Note how much carbon is in the high Arctic, compared to that at the equator and further south. NASA admits that soot is part of the melting glacier problem, but downplays its importance. They hedge their bets on the subject.[iii] But some of the analysis views soot as an aerosol, and some of it as soot in freshly fallen snow. Only passing mention is made of concentrated soot resulting from melting.

A recent article states that half of the Arctic warming since 1890 may be due to Black Carbon. If that is true, perhaps some of the world’s warming in the last century is due to black soot, and not CO2. Read here.

Black Carbon is much easier to curb than CO2. The European Union has already put severe restrictions on Black Carbon emissions from diesel engines. In the U.S., the EPA has done the same. The time frame of effectiveness is also much shorter for Black Carbon. Eliminate a source, and the Black Carbon from that source is washed out of the atmosphere in days or just a few weeks. On a glacier, the problem will be much reduced in one snow season.

The problem is that there are many sources, all over the populated world. In Asia, cooking fires are a major source, so supplying and improving cook-stoves should be a priority. Low quality cooking fuel, such as animal dung, should be discouraged. In China, coal-fired power plants produce most of their electricity, and are planned to produce more in the future. China must insure that these plants use the very latest in technology to prevent Black Carbon emissions. In Africa and South America, forest clearing fires are a major source, so preventing rain-forest destruction should be a double priority.

For even more information on Black Carbon, see here, and here.

[i] For more on the hockey stick:, The Hockey Stick Illusion by A. W. Montford, here, and many others.
[ii] South West Greenland Ocean Temperature. (2009). In UNEP/GRID-Arendal Maps and Graphics Library. Retrieved 19:53, January 3, 2010 from
[iii] See:

18 responses to “Glaciers – The Dark Side. It’s Not the CO2 Carbon”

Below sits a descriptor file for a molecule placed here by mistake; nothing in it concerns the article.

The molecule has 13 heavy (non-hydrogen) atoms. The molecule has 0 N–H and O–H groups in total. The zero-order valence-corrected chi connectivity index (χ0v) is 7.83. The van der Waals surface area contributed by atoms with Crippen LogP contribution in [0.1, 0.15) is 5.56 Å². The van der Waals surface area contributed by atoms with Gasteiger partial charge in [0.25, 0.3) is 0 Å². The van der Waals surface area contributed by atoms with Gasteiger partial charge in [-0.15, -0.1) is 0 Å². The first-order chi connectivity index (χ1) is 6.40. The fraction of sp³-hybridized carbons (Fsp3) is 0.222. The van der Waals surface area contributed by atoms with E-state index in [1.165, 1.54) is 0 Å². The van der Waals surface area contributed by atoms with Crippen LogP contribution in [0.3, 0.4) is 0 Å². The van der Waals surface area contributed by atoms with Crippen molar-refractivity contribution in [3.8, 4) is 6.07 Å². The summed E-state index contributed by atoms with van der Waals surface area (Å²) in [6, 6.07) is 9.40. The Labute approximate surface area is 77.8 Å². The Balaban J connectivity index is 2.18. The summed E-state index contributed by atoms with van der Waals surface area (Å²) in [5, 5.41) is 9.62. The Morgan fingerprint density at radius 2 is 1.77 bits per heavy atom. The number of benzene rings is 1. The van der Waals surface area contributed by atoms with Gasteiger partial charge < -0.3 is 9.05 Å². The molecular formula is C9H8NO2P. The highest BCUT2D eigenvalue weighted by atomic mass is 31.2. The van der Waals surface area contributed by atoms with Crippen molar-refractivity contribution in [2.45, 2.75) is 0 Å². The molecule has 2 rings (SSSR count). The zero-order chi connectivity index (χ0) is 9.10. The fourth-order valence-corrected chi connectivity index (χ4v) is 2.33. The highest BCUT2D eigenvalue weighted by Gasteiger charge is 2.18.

1. DirkH

    The first photo in your post… Imagine the position of the photographer! He must have straddled over the crevasse!

  2. Bob in Castlemaine

    A very interesting article. Somewhat justifies the efforts made during recent decades particularly by the power industry to achieve cleaner combustion.

    Is it clear just what impact black carbon has on the albedo of non-snow covered land?

  3. DirkH

    O/T: Der Stern reports about the new cooling fluid for car AC’s: R-1234yf.
    It’s flammable and sets HF free when burning (not high frequency but fluor-hydrogen). Advantage: It’s 20 times as expensive as the old stuff R-134a, and has less “global warming potential”. German car industry wanted to replace R-134a with harmless CO2 but global industry alliances want to push through R-1234yf as new global standard.

    Better drive a car without A/C from 2011 on.

    1. Ed Caryl

      Isn’t HF hydrofluoric acid? That’s exceedingly nasty stuff.

      1. DirkH

        Yes. That and the flammability is the major concern. German researchers did tests according to Der Stern and the HF made the glass panes go blind.

        1. DirkH

          Good German post about this here; with a video where a rupture of the cooling cycle is induced. The current R-134a doesn’t burn when it comes into contact with the 600 deg. C hot motor parts; the new alternative R-1234yf does.

          The makers of R-1234yf describe it as “somewhat flammable”; and it will be used as a drop-in replacement for R-134a beginning with Q4/2010.

          Sorry for hijacking your thread, Ed, but i found out about this today and it’s nasty and must be stopped; and this is one of the few times i think the enviros in Germany are right; they want CO2 as cooling fluid. The hardware is developed but it would require changes to existing manufacturing lines to switch production, that’s why automakers are reluctant to switch.

  4. Ed Caryl